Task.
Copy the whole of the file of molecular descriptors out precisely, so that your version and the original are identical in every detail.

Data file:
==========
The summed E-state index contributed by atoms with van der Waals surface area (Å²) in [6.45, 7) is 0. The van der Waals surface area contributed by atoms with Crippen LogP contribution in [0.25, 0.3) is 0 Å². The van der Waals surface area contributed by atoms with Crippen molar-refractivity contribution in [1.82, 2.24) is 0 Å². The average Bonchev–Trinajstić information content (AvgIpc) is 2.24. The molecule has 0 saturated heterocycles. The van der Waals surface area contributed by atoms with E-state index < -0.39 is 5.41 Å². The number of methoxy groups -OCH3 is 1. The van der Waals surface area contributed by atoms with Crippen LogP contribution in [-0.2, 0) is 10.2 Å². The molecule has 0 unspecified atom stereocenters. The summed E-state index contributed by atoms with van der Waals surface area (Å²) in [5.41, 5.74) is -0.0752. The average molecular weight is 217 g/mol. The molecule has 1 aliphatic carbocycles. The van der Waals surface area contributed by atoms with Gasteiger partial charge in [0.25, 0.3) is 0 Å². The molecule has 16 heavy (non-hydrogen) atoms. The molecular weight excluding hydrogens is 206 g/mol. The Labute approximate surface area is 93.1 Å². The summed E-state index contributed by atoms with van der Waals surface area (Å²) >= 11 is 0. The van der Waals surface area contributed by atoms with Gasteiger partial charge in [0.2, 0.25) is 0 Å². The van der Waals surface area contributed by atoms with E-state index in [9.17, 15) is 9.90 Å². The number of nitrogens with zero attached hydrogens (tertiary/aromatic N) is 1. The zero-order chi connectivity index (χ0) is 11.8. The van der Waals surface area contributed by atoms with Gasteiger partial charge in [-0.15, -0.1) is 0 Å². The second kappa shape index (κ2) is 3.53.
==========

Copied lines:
The summed E-state index contributed by atoms with van der Waals surface area (Å²) in [6.45, 7) is 0. The van der Waals surface area contributed by atoms with Crippen LogP contribution in [0.25, 0.3) is 0 Å². The van der Waals surface area contributed by atoms with Crippen molar-refractivity contribution in [1.82, 2.24) is 0 Å². The average Bonchev–Trinajstić information content (AvgIpc) is 2.24. The molecule has 0 saturated heterocycles. The van der Waals surface area contributed by atoms with E-state index < -0.39 is 5.41 Å². The number of methoxy groups -OCH3 is 1. The van der Waals surface area contributed by atoms with Crippen LogP contribution in [-0.2, 0) is 10.2 Å². The molecule has 0 unspecified atom stereocenters. The summed E-state index contributed by atoms with van der Waals surface area (Å²) in [5.41, 5.74) is -0.0752. The average molecular weight is 217 g/mol. The molecule has 1 aliphatic carbocycles. The van der Waals surface area contributed by atoms with Gasteiger partial charge in [0.25, 0.3) is 0 Å². The molecule has 16 heavy (non-hydrogen) atoms. The molecular weight excluding hydrogens is 206 g/mol. The Labute approximate surface area is 93.1 Å². The summed E-state index contributed by atoms with van der Waals surface area (Å²) >= 11 is 0. The van der Waals surface area contributed by atoms with Gasteiger partial charge in [0.2, 0.25) is 0 Å². The van der Waals surface area contributed by atoms with E-state index in [9.17, 15) is 9.90 Å². The number of nitrogens with zero attached hydrogens (tertiary/aromatic N) is 1. The zero-order chi connectivity index (χ0) is 11.8. The van der Waals surface area contributed by atoms with Gasteiger partial charge in [-0.15, -0.1) is 0 Å². The second kappa shape index (κ2) is 3.53.